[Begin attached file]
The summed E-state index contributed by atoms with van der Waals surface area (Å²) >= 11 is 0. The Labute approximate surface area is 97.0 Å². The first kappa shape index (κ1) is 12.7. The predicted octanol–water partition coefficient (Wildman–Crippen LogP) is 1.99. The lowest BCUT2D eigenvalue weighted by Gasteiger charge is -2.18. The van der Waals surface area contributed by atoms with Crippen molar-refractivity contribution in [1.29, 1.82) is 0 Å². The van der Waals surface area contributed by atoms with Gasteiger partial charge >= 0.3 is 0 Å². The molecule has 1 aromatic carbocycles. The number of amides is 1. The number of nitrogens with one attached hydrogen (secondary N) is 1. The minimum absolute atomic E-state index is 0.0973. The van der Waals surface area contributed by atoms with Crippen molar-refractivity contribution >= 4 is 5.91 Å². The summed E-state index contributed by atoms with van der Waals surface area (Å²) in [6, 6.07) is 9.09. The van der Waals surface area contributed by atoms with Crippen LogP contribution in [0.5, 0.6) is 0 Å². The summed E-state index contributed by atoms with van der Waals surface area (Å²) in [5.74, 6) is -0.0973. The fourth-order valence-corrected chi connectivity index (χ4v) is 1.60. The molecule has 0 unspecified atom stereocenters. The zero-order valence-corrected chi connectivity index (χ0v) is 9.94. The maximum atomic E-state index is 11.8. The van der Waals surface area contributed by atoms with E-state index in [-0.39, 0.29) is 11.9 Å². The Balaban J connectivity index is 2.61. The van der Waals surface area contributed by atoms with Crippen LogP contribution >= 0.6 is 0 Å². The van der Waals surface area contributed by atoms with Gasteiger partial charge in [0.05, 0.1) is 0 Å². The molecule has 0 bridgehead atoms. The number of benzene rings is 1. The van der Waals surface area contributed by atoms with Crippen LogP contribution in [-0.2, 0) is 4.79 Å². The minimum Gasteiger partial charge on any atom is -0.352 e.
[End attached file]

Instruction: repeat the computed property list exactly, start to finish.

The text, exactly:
The summed E-state index contributed by atoms with van der Waals surface area (Å²) >= 11 is 0. The Labute approximate surface area is 97.0 Å². The first kappa shape index (κ1) is 12.7. The predicted octanol–water partition coefficient (Wildman–Crippen LogP) is 1.99. The lowest BCUT2D eigenvalue weighted by Gasteiger charge is -2.18. The van der Waals surface area contributed by atoms with Crippen molar-refractivity contribution in [1.29, 1.82) is 0 Å². The van der Waals surface area contributed by atoms with Gasteiger partial charge >= 0.3 is 0 Å². The molecule has 1 aromatic carbocycles. The number of amides is 1. The number of nitrogens with one attached hydrogen (secondary N) is 1. The minimum absolute atomic E-state index is 0.0973. The van der Waals surface area contributed by atoms with Crippen molar-refractivity contribution >= 4 is 5.91 Å². The summed E-state index contributed by atoms with van der Waals surface area (Å²) in [6, 6.07) is 9.09. The van der Waals surface area contributed by atoms with Crippen LogP contribution in [0.5, 0.6) is 0 Å². The summed E-state index contributed by atoms with van der Waals surface area (Å²) in [5.74, 6) is -0.0973. The fourth-order valence-corrected chi connectivity index (χ4v) is 1.60. The molecule has 0 unspecified atom stereocenters. The zero-order valence-corrected chi connectivity index (χ0v) is 9.94. The maximum atomic E-state index is 11.8. The van der Waals surface area contributed by atoms with E-state index in [-0.39, 0.29) is 11.9 Å². The Balaban J connectivity index is 2.61. The van der Waals surface area contributed by atoms with Crippen LogP contribution >= 0.6 is 0 Å². The van der Waals surface area contributed by atoms with Gasteiger partial charge in [0.05, 0.1) is 0 Å². The molecule has 0 bridgehead atoms. The number of benzene rings is 1. The van der Waals surface area contributed by atoms with Crippen LogP contribution in [-0.2, 0) is 4.79 Å². The minimum Gasteiger partial charge on any atom is -0.352 e.